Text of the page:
Feinstein received Coach Knight's permission to have almost total access to the Indiana University basketball program during the 1985-86 season. By then, Feinstein had earned and deserved his reputation as a first-rate journalist. Presumably that was one of the major reasons why Knight was agreeable. Later, Knight was very displeased with the book based on that season. (I am reminded of what Harry S Truman once said when someone urged him to "give 'em hell" during the 1948 Presidential campaign. "I just tell them the truth and they think it's hell.") Two points seem especially important to me as a controversy about A Season on the Brink continues: This is Feinstein's account of what he observed and experienced; also. Knight and everyone else involved (including Feinstein) are entitled to their own opinion as to how accurate (if not "fair") that account is. My own opinion is that prior to and then following the 1985-86 season, Knight's behavior (including public statements) suggests that Feinstein's account is mostly credible. Since his playing days at Ohio State and then coaching at the United States Military Academy, Knight left no doubt that he was an intense competitor who loved the game with passion and studied it with intensity. He arrived at Indiana University a known quantity and was remarkably consistent (for better or worse) throughout the years he coached there.
For every person who views Knight's values with contempt, there is probably someone else who admires those same values. He is obviously a complicated person. Also, as he himself has frequently conceded, he can be contradictory. (Years before the 1985-86 season, Knight observed "I don't agree with everything I do.") Many of the players whom he verbally abused the most were later treated with exceptional kindness and generosity. Feinstein's book suggests various forces which inform and direct Knight's behavior (commendable or otherwise) and I rate this book so highly because Feinstein enables his reader to accompany him during an extended association with Knight and the Indiana basketball program. Whatever your own opinion of Knight, Feinstein's book examines in depth a great basketball coach and demonstrably imperfect human being during a pivotal season more than 15 years ago.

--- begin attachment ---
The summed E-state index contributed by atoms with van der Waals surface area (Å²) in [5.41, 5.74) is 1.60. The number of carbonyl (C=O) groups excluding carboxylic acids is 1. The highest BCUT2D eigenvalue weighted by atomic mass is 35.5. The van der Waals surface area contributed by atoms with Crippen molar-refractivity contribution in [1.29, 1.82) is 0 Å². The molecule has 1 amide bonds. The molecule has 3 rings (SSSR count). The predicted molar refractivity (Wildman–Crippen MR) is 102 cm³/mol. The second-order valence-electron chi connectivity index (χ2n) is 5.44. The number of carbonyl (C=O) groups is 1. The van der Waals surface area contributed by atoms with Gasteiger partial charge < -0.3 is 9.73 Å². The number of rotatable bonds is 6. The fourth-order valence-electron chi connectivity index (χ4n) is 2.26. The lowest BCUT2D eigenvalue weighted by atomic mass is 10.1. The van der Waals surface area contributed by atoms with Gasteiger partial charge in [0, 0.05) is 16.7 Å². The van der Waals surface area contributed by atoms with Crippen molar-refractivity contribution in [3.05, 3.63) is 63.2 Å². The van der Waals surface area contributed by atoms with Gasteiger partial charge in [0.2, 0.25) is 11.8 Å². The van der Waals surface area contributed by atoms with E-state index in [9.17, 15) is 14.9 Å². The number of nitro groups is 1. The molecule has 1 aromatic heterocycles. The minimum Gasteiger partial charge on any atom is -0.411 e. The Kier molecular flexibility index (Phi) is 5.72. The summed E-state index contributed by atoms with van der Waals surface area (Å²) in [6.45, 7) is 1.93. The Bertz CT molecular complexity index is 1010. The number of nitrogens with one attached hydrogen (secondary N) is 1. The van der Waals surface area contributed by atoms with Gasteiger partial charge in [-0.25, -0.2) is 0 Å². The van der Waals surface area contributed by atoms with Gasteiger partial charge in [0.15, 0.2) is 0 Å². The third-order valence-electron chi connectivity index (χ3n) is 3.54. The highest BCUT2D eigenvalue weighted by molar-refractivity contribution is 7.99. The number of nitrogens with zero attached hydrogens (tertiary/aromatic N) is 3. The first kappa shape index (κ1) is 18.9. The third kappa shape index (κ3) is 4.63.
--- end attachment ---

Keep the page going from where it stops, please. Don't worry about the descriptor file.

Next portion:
My own opinion is that Knight, then and now, is not so contemptible as many insist nor as admirable as many others insist. Final point: Knight has always overseen a "clean" program and has coached, year after year, young men most of whom have earned earned a college degree. Presumably Feinstein respects that and so should we. Those who wish to know what Knight thinks about all this are urged to read his own book, Knight: My Story, which has just been published.
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Robert Morris (Robert1936)
Professionally, I am an independent management consultant who specializes in accelerated executive development and breakthrough high-impact organizational performance. I also review mostly business books … more
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Why isA Season on the Brinkthe bestselling sports book of all time? The answer is easy: Bobby Knight. Audaciously brilliant, exasperatingly volatile, andneverboring, the Indiana University basketball coach is Greek drama and comedy neatly wrapped in a red sweater. Like all high-strung people, Knight is particularly interesting when things don't go according to his playbook. John Feinstein had the good fortune to follow Knight and his Hoosiers through a difficult 1985-86 campaign; that Feinstein could watch that season attached to Knight's hip givesA Season on the Brinkits sights and its sounds. That such closeness allowed entry into Knight's heart gives the book its fury. The combination is irresistible.